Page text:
California’s and Nevada’s Authoritative Voice of Ice and Inline Hockey

Longtime Jr. Sharks prodigy Blais-Savoie putting girls hockey on NorCal map

 

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Evelyn Blais-Savoie has grown up in San Jose, not only helping her San Jose Jr. Sharks girls teams win state and national championships, but also developing her game to be NCAA Division I-ready in a couple years.

The soon-to-be 17-year-old forward was part of the Jr. Sharks’ 19U AA team that won a USA Hockey Pacific District and national title back in 2017 and has been a regular contributor to the program, on and off the ice.

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She notched the overtime winner at the USA Hockey Pacific District tournament final and then tallied a natural hat trick in the Detroit suburb of Troy, Mich., leading the Jr. Sharks to a 4-0 win over the Ann Arbor (Mich.) Cougars to garner the USA Hockey Tier II national title two seasons ago.

“That was a fun game to be a part of,” said Blais-Savoie. “We all enjoyed the experience of being at Nationals and to cap it off with a championship is an incredible feeling.”

Former Jr. Sharks coach Amanda Long, now working with the NCAA Division I women’s team at Minnesota State University, said in 2017 that Blais-Savoie was the total package.

“She’s special,” said Long. “Her ability to go out there and get goals when we need them the most is incredible. She’s physical, she plays big, and it’s hard to explain what she brings to this team. What she brings and her ability to put the puck in the net is huge. She’s got stamina, speed – she’s got it all. And being so young on top of it – she’s got such a bright future.”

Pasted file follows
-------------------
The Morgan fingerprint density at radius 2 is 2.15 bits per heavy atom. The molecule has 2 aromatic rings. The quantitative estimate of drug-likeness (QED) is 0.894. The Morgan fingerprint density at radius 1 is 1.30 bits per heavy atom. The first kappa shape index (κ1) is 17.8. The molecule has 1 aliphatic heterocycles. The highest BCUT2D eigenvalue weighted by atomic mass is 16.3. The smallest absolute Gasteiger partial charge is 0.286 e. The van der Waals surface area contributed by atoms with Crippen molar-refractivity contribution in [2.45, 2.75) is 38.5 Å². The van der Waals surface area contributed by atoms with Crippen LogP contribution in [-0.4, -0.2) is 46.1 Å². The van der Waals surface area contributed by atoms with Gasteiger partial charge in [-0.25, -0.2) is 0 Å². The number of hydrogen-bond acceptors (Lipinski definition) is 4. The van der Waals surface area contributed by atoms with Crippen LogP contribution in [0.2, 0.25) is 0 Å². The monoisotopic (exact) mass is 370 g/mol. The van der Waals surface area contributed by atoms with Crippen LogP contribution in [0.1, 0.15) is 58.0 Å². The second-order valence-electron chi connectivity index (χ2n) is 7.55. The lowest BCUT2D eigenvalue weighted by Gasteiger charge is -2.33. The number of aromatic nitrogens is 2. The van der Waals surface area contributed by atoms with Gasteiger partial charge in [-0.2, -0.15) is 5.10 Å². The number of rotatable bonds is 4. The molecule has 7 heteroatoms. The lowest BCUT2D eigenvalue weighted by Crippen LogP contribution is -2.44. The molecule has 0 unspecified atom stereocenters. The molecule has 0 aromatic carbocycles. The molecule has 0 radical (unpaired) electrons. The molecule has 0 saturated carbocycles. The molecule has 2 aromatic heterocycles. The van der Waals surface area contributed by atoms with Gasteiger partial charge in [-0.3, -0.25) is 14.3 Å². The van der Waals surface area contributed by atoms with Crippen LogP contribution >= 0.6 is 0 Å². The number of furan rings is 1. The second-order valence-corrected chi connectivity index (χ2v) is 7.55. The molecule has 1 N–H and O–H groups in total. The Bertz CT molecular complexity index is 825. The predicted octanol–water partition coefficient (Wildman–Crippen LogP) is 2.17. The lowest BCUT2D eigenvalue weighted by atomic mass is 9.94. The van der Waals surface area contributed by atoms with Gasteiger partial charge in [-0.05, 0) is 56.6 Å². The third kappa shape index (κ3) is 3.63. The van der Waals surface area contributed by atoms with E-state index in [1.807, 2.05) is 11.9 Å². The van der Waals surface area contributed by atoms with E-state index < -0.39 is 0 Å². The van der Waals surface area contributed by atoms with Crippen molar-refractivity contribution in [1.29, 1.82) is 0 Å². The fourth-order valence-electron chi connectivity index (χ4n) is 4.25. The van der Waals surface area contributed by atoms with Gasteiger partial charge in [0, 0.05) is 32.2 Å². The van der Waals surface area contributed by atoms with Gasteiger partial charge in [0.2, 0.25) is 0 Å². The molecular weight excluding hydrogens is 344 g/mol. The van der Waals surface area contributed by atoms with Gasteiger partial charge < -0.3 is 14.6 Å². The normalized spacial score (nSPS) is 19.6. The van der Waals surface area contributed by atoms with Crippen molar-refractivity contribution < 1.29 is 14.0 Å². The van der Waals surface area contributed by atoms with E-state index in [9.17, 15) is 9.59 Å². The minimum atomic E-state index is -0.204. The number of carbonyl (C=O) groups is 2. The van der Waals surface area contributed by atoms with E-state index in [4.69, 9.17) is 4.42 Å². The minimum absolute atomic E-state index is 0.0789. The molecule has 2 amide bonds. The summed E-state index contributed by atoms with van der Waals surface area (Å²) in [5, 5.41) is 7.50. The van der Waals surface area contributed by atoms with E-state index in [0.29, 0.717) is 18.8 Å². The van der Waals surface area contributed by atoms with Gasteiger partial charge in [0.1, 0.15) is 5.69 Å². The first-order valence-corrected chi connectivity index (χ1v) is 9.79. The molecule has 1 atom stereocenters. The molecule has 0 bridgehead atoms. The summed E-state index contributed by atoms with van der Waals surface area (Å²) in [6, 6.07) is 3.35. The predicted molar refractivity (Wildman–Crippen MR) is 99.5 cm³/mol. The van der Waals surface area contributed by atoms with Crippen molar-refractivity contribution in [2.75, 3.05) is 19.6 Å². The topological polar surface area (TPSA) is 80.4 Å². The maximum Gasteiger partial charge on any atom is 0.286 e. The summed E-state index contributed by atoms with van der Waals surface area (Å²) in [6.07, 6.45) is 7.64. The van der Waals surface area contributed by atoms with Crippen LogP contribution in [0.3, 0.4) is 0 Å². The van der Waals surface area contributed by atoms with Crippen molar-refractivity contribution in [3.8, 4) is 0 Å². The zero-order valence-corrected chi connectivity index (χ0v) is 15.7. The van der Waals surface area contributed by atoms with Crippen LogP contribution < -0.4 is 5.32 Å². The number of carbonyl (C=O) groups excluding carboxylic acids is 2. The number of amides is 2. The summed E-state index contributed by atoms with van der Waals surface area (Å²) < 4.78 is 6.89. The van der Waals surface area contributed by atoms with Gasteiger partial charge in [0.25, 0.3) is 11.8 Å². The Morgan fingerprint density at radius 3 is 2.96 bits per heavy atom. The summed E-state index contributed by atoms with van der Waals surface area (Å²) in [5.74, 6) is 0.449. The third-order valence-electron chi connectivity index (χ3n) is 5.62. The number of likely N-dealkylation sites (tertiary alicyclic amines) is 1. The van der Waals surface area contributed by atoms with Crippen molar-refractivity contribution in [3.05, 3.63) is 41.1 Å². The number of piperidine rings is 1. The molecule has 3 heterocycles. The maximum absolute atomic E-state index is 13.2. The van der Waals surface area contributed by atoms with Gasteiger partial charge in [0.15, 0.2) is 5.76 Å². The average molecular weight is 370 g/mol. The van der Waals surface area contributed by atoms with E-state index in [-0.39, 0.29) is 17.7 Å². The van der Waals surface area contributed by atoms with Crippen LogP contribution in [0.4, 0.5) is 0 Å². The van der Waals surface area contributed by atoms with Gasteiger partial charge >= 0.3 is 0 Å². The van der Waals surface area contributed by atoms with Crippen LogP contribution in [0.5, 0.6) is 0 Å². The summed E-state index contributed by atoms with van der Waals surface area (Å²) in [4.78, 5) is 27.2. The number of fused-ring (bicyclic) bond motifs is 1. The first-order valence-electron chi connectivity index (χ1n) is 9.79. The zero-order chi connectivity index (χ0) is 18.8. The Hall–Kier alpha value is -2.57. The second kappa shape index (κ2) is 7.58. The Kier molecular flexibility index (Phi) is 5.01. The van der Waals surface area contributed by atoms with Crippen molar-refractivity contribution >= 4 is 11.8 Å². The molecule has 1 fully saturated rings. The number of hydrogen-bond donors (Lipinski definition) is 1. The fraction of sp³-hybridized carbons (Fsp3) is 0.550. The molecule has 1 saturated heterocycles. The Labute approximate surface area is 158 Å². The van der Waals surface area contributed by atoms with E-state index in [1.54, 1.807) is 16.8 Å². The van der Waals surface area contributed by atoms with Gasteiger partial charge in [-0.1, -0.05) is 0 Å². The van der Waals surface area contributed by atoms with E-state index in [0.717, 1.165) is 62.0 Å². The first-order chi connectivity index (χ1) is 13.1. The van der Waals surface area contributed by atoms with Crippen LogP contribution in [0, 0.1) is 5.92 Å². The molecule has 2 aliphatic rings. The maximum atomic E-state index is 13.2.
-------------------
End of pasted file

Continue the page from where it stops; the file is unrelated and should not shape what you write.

Blais-Savoie has grown up around the game – literally.

“I started playing hockey when I was 6,” explained Blais-Savoie. “I had done figure skating beforehand and with my dad (Robert Savoie) working at the rink, I was always there. Going to Sharks games with my dad was always a nice surprise after coming home from school.”

Playing for the Jr. Sharks youth program her entire career to this point, Blais-Savoie has made the move to Michigan this year to play for the Meijer Hockey 19U AAA association.

That said, her time in San Jose has been a ride Blais-Savoie wil not soon forget.

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“Growing up at the rink with the same people really gave me friends for life,” said Blais-Savoie. “This season, our goal as a team is to make it to Nationals in April.”

This past summer, Blais-Savoie attended the USA Hockey National Camp for her third straight year, participating in both the Select 16 and Select 17 camps and 18U Select Camp at St. Cloud State University.

Blais-Savoie said she takes pride in helping to put girls hockey on the map not only in San Jose and Northern California, but in all of the Western United States.

“Playing girls hockey in California definitely has its difficulties,” Blais-Savoie said. “Only having two teams in the entire state makes it very difficult to play games close to home and to have good competition growing up. Most girls who want to develop more usually join the boys organizations. I’ve seen big events bring more hockey into California, though. With Nationals being in Irvine this past year and having Team USA and Canada play each other in San Jose, it drew a lot of attention to girls hockey in California.”

Down the line, Blais-Savoie has committed to play NCAA Division I hockey for the University of Vermont, a Hockey East school in Burlington, Vt. She is tentatively slated to enroll there in the fall of 2021 to play for the Catamounts.

After that, the sky is the limit for Blais-Savoie.

“My dream since I was a little kid has been to play for my country,” Blais-Savoie.

— Matt Mackinder

(Sept. 24, 2019)